Drinking Water | 3 MIN READ

Big Changes for a Small Water System

June 24, 2024 By Karl Pennock, Rural Development Specialist, Rural Community Assistance Corporation (RCAC)

“Mutual Domestic Water Consumers Association– those are big words!” laughs Tracie Johnson of the newly-formed Southern New Mexico Water Association.

Serving approximately 120 rural households, the Enchanted Forest community water system was nestled in a rugged section of Lincoln County in Southern New Mexico that had been experiencing numerous wildfires and drought over much of the past decade.

By late May 2022, the community had run out of water.

Fortunately,  Johnson had reached out to Rural Community Assistance Corporation (RCAC) just the month before, seeking advice on how to ensure a clean and reliable source of drinking water for residents of the Enchanted Forest community system. As Johnson often stated, “We need the water!”

RCAC Rural Development Specialists (RDSs) and Johnson worked quickly to obtain emergency assistance from the New Mexico Board of Finance and led efforts to reorganize the community’s imperiled water system into a Mutual Domestic Water Consumers Association (MDWCA) to access public financing options. The MDWCAs were originally authorized under New Mexico’s Sanitary Projects Act of 1949 to address the waterborne illness that was prevalent throughout many parts of the state at the time. They allow small communities like Enchanted Forest to legally build and develop  safe drinking water systems with public funding assistance. RCAC then helped develop organizational documents that would be needed for the transition, such as the Articles of Incorporation and Bylaws. By June 2022, the community system had been officially reorganized as an MDWCA.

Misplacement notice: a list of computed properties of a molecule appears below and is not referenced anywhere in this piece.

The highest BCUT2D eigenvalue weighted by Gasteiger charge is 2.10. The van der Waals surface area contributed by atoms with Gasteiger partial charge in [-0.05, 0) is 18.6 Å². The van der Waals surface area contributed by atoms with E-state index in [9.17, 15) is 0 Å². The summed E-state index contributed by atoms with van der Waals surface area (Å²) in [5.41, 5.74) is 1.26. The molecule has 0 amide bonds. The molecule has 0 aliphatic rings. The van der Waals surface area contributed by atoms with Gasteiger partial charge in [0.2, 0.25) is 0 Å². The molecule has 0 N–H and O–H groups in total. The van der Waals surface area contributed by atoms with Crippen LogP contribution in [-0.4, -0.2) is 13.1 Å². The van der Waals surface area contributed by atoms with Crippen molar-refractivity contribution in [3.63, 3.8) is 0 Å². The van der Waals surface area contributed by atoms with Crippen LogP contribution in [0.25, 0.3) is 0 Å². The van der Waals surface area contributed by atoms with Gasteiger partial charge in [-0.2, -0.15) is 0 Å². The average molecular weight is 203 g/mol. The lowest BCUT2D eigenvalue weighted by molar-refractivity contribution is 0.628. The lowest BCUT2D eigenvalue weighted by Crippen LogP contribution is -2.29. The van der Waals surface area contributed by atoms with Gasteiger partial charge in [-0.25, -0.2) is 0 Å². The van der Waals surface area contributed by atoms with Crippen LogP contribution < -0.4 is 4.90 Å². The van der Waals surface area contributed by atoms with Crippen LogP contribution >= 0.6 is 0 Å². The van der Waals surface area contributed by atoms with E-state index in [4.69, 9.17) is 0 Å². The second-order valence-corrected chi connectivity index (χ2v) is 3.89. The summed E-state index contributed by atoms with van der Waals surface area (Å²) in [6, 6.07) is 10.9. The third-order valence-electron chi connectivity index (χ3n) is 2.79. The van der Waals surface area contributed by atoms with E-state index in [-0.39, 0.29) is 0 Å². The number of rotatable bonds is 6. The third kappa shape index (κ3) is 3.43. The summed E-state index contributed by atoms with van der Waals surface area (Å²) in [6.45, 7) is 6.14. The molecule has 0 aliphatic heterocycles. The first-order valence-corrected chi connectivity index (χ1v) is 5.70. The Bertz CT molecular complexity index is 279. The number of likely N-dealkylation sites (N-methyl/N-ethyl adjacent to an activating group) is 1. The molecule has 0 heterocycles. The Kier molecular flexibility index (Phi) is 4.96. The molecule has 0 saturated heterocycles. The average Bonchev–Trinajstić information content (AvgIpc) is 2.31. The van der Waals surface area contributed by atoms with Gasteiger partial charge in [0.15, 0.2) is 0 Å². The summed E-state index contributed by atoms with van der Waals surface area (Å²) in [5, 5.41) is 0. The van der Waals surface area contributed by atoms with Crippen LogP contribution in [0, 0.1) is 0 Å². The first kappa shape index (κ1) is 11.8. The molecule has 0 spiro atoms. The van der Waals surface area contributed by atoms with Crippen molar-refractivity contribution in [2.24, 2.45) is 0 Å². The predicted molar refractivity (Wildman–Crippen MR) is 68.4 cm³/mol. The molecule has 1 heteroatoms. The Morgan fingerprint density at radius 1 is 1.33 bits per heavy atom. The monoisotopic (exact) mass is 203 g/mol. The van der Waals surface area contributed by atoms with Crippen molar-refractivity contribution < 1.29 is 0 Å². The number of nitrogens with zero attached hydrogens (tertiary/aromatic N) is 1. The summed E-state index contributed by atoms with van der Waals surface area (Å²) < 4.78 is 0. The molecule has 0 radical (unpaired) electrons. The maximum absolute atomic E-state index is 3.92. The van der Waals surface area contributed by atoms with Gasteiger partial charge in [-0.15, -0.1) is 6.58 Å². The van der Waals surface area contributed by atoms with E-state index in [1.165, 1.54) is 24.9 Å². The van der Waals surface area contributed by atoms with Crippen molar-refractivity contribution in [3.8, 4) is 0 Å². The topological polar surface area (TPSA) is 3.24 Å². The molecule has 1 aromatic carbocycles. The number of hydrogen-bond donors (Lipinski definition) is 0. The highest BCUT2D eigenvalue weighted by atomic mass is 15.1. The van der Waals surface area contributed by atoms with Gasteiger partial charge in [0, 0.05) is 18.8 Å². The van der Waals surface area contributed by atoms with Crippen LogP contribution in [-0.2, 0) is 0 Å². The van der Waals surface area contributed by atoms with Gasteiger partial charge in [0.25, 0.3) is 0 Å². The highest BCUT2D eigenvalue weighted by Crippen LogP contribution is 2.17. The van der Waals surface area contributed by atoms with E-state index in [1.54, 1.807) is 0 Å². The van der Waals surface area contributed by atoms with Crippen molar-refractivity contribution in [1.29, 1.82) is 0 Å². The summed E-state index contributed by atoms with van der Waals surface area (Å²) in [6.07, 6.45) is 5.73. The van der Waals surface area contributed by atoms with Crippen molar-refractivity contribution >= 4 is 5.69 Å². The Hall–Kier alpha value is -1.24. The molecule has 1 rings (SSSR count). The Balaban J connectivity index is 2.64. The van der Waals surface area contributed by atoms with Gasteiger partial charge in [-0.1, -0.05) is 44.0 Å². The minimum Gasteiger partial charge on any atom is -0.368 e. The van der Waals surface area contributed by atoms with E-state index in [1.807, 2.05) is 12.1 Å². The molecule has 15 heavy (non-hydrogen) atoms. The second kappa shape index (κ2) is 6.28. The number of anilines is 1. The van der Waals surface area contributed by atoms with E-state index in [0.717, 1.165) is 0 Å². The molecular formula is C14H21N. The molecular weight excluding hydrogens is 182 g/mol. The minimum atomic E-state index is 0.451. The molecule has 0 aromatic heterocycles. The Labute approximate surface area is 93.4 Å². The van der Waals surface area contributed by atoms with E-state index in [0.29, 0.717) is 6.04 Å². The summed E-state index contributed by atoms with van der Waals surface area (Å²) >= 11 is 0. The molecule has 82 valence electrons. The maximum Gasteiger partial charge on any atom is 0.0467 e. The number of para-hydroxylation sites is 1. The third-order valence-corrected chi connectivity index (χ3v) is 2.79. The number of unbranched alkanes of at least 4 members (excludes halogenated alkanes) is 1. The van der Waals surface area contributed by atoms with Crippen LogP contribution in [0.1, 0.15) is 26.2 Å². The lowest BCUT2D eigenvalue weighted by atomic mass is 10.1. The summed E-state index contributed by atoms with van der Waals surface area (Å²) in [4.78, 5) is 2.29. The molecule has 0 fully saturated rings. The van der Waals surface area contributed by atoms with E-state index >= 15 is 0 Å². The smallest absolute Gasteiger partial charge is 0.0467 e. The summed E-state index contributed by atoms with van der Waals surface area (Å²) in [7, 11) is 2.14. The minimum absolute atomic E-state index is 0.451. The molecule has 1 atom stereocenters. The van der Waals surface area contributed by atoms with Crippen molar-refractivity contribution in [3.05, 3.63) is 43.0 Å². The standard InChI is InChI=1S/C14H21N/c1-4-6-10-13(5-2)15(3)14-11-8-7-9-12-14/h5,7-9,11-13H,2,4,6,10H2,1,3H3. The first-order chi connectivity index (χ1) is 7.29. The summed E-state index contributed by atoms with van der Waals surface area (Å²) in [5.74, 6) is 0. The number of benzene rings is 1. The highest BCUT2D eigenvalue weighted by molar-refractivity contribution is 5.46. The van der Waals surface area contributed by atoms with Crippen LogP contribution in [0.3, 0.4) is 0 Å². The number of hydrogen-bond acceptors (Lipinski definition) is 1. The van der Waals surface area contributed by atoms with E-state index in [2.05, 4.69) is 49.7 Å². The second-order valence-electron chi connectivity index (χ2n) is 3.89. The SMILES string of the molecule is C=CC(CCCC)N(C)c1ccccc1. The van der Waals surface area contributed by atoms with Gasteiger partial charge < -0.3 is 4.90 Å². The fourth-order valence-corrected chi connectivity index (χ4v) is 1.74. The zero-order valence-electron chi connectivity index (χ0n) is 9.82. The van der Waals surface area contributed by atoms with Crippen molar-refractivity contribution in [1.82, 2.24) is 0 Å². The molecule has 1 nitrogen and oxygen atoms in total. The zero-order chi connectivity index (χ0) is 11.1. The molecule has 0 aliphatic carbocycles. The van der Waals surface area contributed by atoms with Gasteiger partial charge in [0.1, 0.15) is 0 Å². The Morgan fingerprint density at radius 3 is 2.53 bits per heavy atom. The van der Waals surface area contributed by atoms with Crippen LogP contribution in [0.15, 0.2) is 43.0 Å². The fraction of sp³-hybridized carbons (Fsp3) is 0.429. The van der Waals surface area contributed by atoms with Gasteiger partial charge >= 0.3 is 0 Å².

RCAC next continued to help the community address its water security needs by assisting the newly-formed Enchanted Forest MDWCA with implementing system improvements. RCAC helped the board procure engineering services and navigate the often-complex loan and grant funding application process, identifying the best approach for leveraging the community’s limited financial resources. Most recently, RCAC devoted additional resources to conduct a household income survey that will determine the community’s eligibility to access additional public funding opportunities.

According to RCAC’s regional field manager, Ramon Lucero, who has played a vital role in helping Enchanted Forest, “Rarely have I seen an association so engaged and motivated. It has been a great privilege working with Enchanted Forest.” Referring to Lucero and the RCAC Rural Development Specialists Karl Pennock and Indira “Indie” Aguirre who have also worked on this effort, Johnson writes, “Again and again and again, you, Karl, and now Indie have just been invaluable, and I hope for a long, long-time friendship out of this entire adventure.”

Congratulations to Enchanted Forest Mutual Domestic Water Consumers Association on a job well done!


This article was funded under RCAP’s EPA NPA 1 2022 – 2024 grant. 

By Karl Pennock, Rural Development Specialist, Rural Community Assistance Corporation (RCAC)

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